Opening Day Statements Include Plans for Job Creation
By Wendy Osher
The Twenty-Sixth Legislative session opened today with limited focus on festivities, and a shortened ceremony.
The decision to scale back the opening day event was in response to continued slow economic recovery in Hawaii.
Presiding officers and caucus leaders offered their thoughts on the legislative session ahead, with senate concerns focused on job creation and creating a sustainable economy.
Senate President Shan Tsutsui said that despite budget woes, there were many accomplishments achieved in the past year including legislation to provide for the recognition of Native Hawaiian people.
“This law helps us to continue on what has been a long journey to obtain federal recognition and begin the process towards true reconciliation between the Native Hawaiian people and the government of the State of Hawaii and the United States,” said Sen. Pres. Tsutsui.
Also adopted was Act 48, a mortgage foreclosure measure aimed at ensuring the rights of the homeowner are upheld, and that they are afforded a fair and due process to deal with financial institutions.
Looking forward, Sen. Tsutsui said he expects that by the end of next week, the Senate will roll out a bipartisan initiative entitled “The Invest in Hawaii Act of 2012.” He said it will aggressively address the backlog of repair and maintenance issues at public facilities throughout the state.
Under the measure, leaders plan to work with state departments and agencies to identify a collection of projects that are shovel and permit ready.
“This bill will have two primary objectives, one to aggressively cut into the State’s multibillion dollar deferred repair and maintenance backlog, and second would be to immediately create jobs for our local residents,” said Tsutsui.
Tsutsui said that as the Legislative body moves forward, the Senate has forged a stronger relationship with House leadership, an effort that has resulted in the reconvening of eight conference committees beginning today.
“This is the first time in at least a decade that an agreement like this has been reached,” said Sen. Pres. Tsutsui. “Through continued discussion, both House and Senate leaders also agree that investing in our state facilities while streamlining the process for repair and maintenance projects is not only necessary, but critical to providing a boost to our local economy.”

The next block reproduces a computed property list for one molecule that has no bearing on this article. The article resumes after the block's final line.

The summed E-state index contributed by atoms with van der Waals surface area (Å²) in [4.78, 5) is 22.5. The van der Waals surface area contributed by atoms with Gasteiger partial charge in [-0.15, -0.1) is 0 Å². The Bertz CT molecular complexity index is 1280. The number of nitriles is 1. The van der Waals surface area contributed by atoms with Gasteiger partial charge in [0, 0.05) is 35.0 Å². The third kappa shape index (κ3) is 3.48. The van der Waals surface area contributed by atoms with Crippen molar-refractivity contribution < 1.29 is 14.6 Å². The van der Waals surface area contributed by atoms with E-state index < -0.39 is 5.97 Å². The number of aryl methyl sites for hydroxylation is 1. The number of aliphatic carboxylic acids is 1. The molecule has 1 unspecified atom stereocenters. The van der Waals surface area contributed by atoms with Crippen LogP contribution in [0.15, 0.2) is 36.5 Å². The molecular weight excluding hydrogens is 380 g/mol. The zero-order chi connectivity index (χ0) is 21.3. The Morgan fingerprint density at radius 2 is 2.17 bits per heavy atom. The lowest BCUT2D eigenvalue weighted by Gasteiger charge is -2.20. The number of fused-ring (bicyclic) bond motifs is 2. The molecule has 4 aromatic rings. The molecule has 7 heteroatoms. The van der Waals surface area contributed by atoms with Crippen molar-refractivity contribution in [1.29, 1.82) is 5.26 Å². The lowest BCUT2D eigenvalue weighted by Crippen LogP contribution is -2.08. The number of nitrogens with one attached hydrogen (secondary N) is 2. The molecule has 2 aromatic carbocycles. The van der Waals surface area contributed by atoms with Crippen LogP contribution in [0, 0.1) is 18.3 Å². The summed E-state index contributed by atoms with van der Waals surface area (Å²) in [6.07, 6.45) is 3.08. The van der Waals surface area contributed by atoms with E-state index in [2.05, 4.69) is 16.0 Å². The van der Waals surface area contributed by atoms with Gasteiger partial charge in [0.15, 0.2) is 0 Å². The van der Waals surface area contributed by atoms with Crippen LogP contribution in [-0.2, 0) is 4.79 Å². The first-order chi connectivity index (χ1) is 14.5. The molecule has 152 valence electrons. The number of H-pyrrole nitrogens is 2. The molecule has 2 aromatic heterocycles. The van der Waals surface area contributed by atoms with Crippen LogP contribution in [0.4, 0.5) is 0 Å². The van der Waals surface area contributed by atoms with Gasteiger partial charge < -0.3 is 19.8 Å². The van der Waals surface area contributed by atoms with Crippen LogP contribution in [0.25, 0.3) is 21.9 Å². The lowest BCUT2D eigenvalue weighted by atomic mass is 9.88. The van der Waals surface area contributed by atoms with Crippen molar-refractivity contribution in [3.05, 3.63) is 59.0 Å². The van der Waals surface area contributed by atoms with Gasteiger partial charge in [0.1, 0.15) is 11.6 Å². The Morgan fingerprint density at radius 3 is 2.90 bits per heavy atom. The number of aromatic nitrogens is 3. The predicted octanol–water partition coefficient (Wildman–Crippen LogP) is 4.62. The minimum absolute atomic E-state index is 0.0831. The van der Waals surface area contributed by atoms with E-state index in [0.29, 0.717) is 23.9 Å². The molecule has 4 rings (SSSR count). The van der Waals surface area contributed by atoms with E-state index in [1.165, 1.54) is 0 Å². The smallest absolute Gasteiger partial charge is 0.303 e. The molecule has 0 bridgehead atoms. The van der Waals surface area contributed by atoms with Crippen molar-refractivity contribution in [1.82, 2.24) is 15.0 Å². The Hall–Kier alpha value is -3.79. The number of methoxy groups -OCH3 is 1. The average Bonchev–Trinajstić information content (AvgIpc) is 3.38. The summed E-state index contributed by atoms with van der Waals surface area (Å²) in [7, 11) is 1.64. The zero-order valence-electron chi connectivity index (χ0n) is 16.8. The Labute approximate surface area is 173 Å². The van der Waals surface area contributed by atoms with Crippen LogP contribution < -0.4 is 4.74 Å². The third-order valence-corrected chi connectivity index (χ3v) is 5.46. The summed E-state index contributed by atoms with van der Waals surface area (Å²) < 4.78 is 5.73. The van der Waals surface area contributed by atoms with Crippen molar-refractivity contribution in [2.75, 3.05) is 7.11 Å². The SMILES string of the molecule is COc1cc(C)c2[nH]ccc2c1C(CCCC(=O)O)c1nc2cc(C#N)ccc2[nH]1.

Meantime, Senate Minority Leader Sam Slom called it a “political, economic and cultural tipping point,” saying, “never before in history, have our decisions been as critical.”
Slom said he would not only oppose bad programs and bills, but bring attention to irresponsible waste. He acknowledged the majority’s decision to cut back on opening day festivities, but said, it diminishes the participation citizens have in government.
He said, “Certainly expenses must be cut back in the legislature, just as individuals, families, and small businesses have been doing for years–but not just for opening day.”
Sen. Slom also found fault with the removal of prayer from the legislature saying, “We hope that prayer will return to the senate this year, instead of placating a few individual activists in our community. If there is ever a time that God’s spiritual support and guidance is needed, it is during our legislative decision making,” he said.
In their opening remarks, both Majority and Minority leaders called for unity moving forward.
Sen. President Tsutsui said the theme this year is, “Pupukahi I Holomua” . . . “Unite to Move Forward.”
“Let this guide us as we begin this year’s session. During the interim, the Governor unveiled further focus to his New Day Plan. This included three main objectives—growing a sustainable economy, investing in people, and transforming government. This year, let us pledge our support to the Administration in its commitment to these objectives,” he said.
Meantime, Sen. Slom said every day in Hawaii is a New Day. He said, “It is time that we join together to make it a better day for all of Hawaii’s people.”